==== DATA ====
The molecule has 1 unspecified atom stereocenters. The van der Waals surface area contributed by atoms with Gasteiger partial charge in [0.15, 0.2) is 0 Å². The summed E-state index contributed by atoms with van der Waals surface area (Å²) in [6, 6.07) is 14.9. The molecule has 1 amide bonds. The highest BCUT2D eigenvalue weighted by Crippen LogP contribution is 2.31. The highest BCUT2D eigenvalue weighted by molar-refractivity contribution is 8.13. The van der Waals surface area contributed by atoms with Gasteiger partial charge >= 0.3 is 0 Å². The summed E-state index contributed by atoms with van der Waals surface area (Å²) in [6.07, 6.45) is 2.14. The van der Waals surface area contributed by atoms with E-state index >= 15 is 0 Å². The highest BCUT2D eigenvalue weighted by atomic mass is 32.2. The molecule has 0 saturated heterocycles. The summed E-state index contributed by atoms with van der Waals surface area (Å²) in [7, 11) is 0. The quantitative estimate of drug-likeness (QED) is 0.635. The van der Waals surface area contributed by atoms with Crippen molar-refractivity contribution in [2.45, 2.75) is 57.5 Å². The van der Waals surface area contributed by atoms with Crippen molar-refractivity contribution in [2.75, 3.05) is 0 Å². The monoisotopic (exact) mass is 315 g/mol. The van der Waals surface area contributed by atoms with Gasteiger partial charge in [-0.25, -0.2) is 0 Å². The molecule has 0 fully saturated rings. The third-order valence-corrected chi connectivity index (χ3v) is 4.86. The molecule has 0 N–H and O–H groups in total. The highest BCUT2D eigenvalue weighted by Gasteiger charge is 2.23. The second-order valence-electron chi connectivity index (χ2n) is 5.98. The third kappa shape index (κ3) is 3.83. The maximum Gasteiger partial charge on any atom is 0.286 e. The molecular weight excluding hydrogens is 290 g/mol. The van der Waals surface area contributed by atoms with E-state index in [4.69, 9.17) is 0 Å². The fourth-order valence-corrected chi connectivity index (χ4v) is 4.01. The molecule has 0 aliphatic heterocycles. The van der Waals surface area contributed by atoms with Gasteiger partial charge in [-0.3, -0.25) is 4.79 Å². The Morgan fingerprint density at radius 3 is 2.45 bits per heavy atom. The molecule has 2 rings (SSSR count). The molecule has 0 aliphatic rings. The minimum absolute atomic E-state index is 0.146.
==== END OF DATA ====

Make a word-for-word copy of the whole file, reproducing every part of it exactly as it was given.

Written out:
The molecule has 1 unspecified atom stereocenters. The van der Waals surface area contributed by atoms with Gasteiger partial charge in [0.15, 0.2) is 0 Å². The summed E-state index contributed by atoms with van der Waals surface area (Å²) in [6, 6.07) is 14.9. The molecule has 1 amide bonds. The highest BCUT2D eigenvalue weighted by Crippen LogP contribution is 2.31. The highest BCUT2D eigenvalue weighted by molar-refractivity contribution is 8.13. The van der Waals surface area contributed by atoms with Gasteiger partial charge >= 0.3 is 0 Å². The summed E-state index contributed by atoms with van der Waals surface area (Å²) in [6.07, 6.45) is 2.14. The van der Waals surface area contributed by atoms with E-state index >= 15 is 0 Å². The highest BCUT2D eigenvalue weighted by atomic mass is 32.2. The molecule has 0 saturated heterocycles. The summed E-state index contributed by atoms with van der Waals surface area (Å²) in [7, 11) is 0. The quantitative estimate of drug-likeness (QED) is 0.635. The van der Waals surface area contributed by atoms with Crippen molar-refractivity contribution in [2.45, 2.75) is 57.5 Å². The van der Waals surface area contributed by atoms with Crippen molar-refractivity contribution in [2.75, 3.05) is 0 Å². The monoisotopic (exact) mass is 315 g/mol. The van der Waals surface area contributed by atoms with Gasteiger partial charge in [-0.25, -0.2) is 0 Å². The molecule has 0 fully saturated rings. The third-order valence-corrected chi connectivity index (χ3v) is 4.86. The molecule has 0 N–H and O–H groups in total. The highest BCUT2D eigenvalue weighted by Gasteiger charge is 2.23. The second-order valence-electron chi connectivity index (χ2n) is 5.98. The third kappa shape index (κ3) is 3.83. The maximum Gasteiger partial charge on any atom is 0.286 e. The molecular weight excluding hydrogens is 290 g/mol. The van der Waals surface area contributed by atoms with E-state index in [4.69, 9.17) is 0 Å². The fourth-order valence-corrected chi connectivity index (χ4v) is 4.01. The molecule has 0 aliphatic heterocycles. The van der Waals surface area contributed by atoms with Gasteiger partial charge in [-0.3, -0.25) is 4.79 Å². The Morgan fingerprint density at radius 3 is 2.45 bits per heavy atom. The molecule has 2 rings (SSSR count). The molecule has 0 aliphatic rings. The minimum absolute atomic E-state index is 0.146.